We have looked at the quarterbacks and the running backs in the NFC West. Today we look at the receivers and rank each of the four teams in the division.
1. Arizona Cardinals: Larry Fitzgerald, Michael Floyd, John Brown
This really isn't close. Fitz is one of the best in the game and one of the best all time. Floyd has been inconsistent, but has had some incredible games. Brown has been the most talked about Cardinals player since last offseason. He had an immediate impact last season and there are big things expected from him and for him this coming season. If Carson Palmer is healthy, there is the possibility all three of these players could end up with at least 1000 yards.
2. San Francisco 49ers: Anquan Boldin, Torrey Smith, Jerome Simpson
Boldin is special. His numbers and Larry Fitzgerald's numbers are almost identical, although Boldin has been in the league a season longer. Smith has been a little disappointing, but he does have 17 more career touchdowns than Arizona's Floyd. He also has had better QBs throwing him the ball. However, he does have talent. Simpson has the talent, but has yet to really put together a season to match his talent. Losing Michael Crabtree this offseason hurts (and Patrick Peterson must be happy), but this trio still is not quite as talented as Arizona's group.
3. Seattle Seahawks: Doug Baldwin, Jermaine Kearse, Paul Richardson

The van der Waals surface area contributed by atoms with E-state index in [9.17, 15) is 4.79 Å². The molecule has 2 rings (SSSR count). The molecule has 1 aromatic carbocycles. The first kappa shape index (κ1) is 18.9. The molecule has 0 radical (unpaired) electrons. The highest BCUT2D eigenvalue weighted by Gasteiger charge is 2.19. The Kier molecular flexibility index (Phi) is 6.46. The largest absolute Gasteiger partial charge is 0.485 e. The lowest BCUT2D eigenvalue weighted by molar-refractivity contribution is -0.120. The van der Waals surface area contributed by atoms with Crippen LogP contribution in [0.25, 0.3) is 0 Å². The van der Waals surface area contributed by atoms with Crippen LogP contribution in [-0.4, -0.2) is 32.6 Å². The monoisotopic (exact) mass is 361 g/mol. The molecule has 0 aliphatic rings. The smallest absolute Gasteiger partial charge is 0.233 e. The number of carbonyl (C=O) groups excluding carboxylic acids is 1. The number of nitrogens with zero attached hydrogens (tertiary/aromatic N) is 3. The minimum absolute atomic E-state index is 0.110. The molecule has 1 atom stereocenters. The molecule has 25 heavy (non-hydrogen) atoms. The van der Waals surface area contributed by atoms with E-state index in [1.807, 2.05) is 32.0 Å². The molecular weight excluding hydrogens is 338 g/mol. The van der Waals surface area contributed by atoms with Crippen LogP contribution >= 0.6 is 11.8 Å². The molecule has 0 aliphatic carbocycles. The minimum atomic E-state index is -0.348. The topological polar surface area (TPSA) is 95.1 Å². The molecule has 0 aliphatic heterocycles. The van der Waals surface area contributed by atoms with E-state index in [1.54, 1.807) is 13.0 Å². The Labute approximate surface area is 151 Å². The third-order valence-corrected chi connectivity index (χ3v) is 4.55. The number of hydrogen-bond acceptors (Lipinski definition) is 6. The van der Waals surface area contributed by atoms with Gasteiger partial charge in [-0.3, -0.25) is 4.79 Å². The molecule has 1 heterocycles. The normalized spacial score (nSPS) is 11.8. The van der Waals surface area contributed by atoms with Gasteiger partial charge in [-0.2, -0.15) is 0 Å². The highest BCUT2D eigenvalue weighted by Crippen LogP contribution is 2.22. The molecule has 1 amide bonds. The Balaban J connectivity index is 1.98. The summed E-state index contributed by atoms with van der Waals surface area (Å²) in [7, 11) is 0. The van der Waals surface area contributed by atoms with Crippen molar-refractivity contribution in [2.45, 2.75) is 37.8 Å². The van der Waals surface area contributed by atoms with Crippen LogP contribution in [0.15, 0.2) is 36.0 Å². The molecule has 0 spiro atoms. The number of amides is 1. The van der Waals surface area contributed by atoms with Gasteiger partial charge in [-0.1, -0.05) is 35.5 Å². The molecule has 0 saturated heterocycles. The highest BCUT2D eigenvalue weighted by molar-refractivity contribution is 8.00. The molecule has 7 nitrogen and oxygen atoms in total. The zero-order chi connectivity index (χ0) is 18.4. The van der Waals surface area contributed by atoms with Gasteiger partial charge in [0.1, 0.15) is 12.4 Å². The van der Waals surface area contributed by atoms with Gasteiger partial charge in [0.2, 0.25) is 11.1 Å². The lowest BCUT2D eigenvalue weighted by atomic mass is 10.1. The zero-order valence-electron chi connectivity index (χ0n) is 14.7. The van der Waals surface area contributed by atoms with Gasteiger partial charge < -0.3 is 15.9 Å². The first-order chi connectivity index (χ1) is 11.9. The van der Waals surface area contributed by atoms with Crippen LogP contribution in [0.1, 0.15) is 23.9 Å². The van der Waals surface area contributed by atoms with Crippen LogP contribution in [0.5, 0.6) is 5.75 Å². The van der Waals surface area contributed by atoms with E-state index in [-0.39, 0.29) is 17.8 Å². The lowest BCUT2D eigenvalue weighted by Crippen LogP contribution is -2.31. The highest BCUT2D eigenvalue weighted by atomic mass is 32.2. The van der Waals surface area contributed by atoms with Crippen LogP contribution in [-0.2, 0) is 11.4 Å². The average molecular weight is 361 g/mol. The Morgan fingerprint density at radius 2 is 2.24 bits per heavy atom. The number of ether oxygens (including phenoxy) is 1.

Seattle's receivers do not get appreciated like they should. They are one of the most efficient groups and they do very well within the offense. Would they be the same somewhere else? Most think not. However, with the addition of Tyler Lockett in the draft and if Richardson takes a step forward in his development, this group very quickly could move up the ranks in the division.
4. St. Louis Rams: Tavon Austin, Kenny Britt, Stedman Bailey
The Rams have some very explosive players in space as part of their receiving corps, but they do lack consistency in terms of traditional receivers. Aside from the big play threats of Austin and Bailey (although they are not the traditional go route threat), this group of players just doesn't really strike fear into opposing teams. Their strength is taking little plays around the line of scrimmage and making them spectacular plays. But they do not scare people with their routes or hands.
Now, go! Argue, debate and comment.